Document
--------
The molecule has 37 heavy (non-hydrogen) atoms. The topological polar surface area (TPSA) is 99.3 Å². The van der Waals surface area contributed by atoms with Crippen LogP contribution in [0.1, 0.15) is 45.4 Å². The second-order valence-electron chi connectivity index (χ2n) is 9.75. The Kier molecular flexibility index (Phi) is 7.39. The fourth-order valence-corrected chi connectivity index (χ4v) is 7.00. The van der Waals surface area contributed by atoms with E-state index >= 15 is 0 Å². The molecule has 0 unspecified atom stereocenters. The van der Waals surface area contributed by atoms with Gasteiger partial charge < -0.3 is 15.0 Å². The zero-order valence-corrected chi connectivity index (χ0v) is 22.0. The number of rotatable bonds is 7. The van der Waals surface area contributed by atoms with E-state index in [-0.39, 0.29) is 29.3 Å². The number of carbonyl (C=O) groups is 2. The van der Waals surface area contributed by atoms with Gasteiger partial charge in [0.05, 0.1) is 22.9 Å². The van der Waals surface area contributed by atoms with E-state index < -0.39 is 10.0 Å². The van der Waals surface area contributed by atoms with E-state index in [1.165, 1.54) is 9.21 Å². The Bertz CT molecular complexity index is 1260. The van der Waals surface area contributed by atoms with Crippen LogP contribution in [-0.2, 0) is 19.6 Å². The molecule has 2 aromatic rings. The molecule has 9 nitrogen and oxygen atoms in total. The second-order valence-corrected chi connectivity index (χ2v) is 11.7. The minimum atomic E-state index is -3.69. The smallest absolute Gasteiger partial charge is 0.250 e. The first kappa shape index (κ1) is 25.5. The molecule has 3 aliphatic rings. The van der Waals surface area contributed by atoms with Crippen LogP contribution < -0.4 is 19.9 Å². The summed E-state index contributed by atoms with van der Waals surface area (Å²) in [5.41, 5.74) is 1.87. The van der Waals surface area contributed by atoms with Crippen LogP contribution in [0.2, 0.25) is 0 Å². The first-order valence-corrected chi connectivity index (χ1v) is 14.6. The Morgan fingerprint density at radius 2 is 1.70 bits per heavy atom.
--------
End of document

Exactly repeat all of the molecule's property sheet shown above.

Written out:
The molecule has 37 heavy (non-hydrogen) atoms. The topological polar surface area (TPSA) is 99.3 Å². The van der Waals surface area contributed by atoms with Crippen LogP contribution in [0.1, 0.15) is 45.4 Å². The second-order valence-electron chi connectivity index (χ2n) is 9.75. The Kier molecular flexibility index (Phi) is 7.39. The fourth-order valence-corrected chi connectivity index (χ4v) is 7.00. The van der Waals surface area contributed by atoms with E-state index >= 15 is 0 Å². The molecule has 0 unspecified atom stereocenters. The van der Waals surface area contributed by atoms with Gasteiger partial charge < -0.3 is 15.0 Å². The zero-order valence-corrected chi connectivity index (χ0v) is 22.0. The number of rotatable bonds is 7. The van der Waals surface area contributed by atoms with E-state index in [-0.39, 0.29) is 29.3 Å². The number of carbonyl (C=O) groups is 2. The van der Waals surface area contributed by atoms with Gasteiger partial charge in [0.05, 0.1) is 22.9 Å². The van der Waals surface area contributed by atoms with E-state index < -0.39 is 10.0 Å². The van der Waals surface area contributed by atoms with E-state index in [1.165, 1.54) is 9.21 Å². The Bertz CT molecular complexity index is 1260. The van der Waals surface area contributed by atoms with Crippen LogP contribution in [-0.2, 0) is 19.6 Å². The molecule has 2 aromatic rings. The molecule has 9 nitrogen and oxygen atoms in total. The second-order valence-corrected chi connectivity index (χ2v) is 11.7. The minimum atomic E-state index is -3.69. The smallest absolute Gasteiger partial charge is 0.250 e. The first kappa shape index (κ1) is 25.5. The molecule has 3 aliphatic rings. The van der Waals surface area contributed by atoms with Crippen LogP contribution < -0.4 is 19.9 Å². The summed E-state index contributed by atoms with van der Waals surface area (Å²) in [5.41, 5.74) is 1.87. The van der Waals surface area contributed by atoms with Crippen LogP contribution in [0.2, 0.25) is 0 Å². The first-order valence-corrected chi connectivity index (χ1v) is 14.6. The Morgan fingerprint density at radius 2 is 1.70 bits per heavy atom.